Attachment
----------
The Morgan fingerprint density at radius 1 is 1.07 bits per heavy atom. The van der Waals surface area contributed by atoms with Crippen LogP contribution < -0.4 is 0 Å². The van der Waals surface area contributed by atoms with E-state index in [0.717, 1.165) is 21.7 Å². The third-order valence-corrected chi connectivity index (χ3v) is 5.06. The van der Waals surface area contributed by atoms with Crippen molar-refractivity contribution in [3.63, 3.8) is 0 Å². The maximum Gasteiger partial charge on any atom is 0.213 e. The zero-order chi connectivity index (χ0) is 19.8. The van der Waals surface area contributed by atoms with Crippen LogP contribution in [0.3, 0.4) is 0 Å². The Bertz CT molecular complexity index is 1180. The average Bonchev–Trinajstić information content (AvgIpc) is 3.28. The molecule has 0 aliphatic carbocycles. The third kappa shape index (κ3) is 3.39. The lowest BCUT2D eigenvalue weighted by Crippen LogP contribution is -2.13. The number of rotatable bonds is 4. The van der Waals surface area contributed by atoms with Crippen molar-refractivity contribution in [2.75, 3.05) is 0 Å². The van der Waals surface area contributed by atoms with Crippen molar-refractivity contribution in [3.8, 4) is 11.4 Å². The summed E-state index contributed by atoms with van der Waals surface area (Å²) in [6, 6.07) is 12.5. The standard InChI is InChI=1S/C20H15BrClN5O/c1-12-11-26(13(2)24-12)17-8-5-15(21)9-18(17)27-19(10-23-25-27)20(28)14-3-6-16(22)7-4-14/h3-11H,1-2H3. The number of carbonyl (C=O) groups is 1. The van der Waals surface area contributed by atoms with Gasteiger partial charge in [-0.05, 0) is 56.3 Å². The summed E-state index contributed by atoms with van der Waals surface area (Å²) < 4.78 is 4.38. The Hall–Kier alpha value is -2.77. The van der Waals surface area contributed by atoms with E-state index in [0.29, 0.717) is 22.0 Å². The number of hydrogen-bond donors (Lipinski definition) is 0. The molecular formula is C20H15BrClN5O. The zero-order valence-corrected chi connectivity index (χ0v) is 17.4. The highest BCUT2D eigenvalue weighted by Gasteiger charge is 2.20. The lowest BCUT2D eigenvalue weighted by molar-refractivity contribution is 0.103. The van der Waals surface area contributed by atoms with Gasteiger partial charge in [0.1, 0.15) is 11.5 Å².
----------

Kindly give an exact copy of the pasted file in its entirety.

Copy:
The Morgan fingerprint density at radius 1 is 1.07 bits per heavy atom. The van der Waals surface area contributed by atoms with Crippen LogP contribution < -0.4 is 0 Å². The van der Waals surface area contributed by atoms with E-state index in [0.717, 1.165) is 21.7 Å². The third-order valence-corrected chi connectivity index (χ3v) is 5.06. The van der Waals surface area contributed by atoms with Crippen molar-refractivity contribution in [3.63, 3.8) is 0 Å². The maximum Gasteiger partial charge on any atom is 0.213 e. The zero-order chi connectivity index (χ0) is 19.8. The van der Waals surface area contributed by atoms with Crippen LogP contribution in [0.3, 0.4) is 0 Å². The Bertz CT molecular complexity index is 1180. The average Bonchev–Trinajstić information content (AvgIpc) is 3.28. The molecule has 0 aliphatic carbocycles. The third kappa shape index (κ3) is 3.39. The lowest BCUT2D eigenvalue weighted by Crippen LogP contribution is -2.13. The number of rotatable bonds is 4. The van der Waals surface area contributed by atoms with Crippen molar-refractivity contribution in [2.75, 3.05) is 0 Å². The van der Waals surface area contributed by atoms with Crippen molar-refractivity contribution in [3.8, 4) is 11.4 Å². The summed E-state index contributed by atoms with van der Waals surface area (Å²) in [6, 6.07) is 12.5. The standard InChI is InChI=1S/C20H15BrClN5O/c1-12-11-26(13(2)24-12)17-8-5-15(21)9-18(17)27-19(10-23-25-27)20(28)14-3-6-16(22)7-4-14/h3-11H,1-2H3. The number of carbonyl (C=O) groups is 1. The van der Waals surface area contributed by atoms with Gasteiger partial charge in [-0.05, 0) is 56.3 Å². The summed E-state index contributed by atoms with van der Waals surface area (Å²) < 4.78 is 4.38. The Hall–Kier alpha value is -2.77. The van der Waals surface area contributed by atoms with E-state index in [0.29, 0.717) is 22.0 Å². The number of hydrogen-bond donors (Lipinski definition) is 0. The molecular formula is C20H15BrClN5O. The zero-order valence-corrected chi connectivity index (χ0v) is 17.4. The highest BCUT2D eigenvalue weighted by Gasteiger charge is 2.20. The lowest BCUT2D eigenvalue weighted by molar-refractivity contribution is 0.103. The van der Waals surface area contributed by atoms with Gasteiger partial charge in [0.1, 0.15) is 11.5 Å².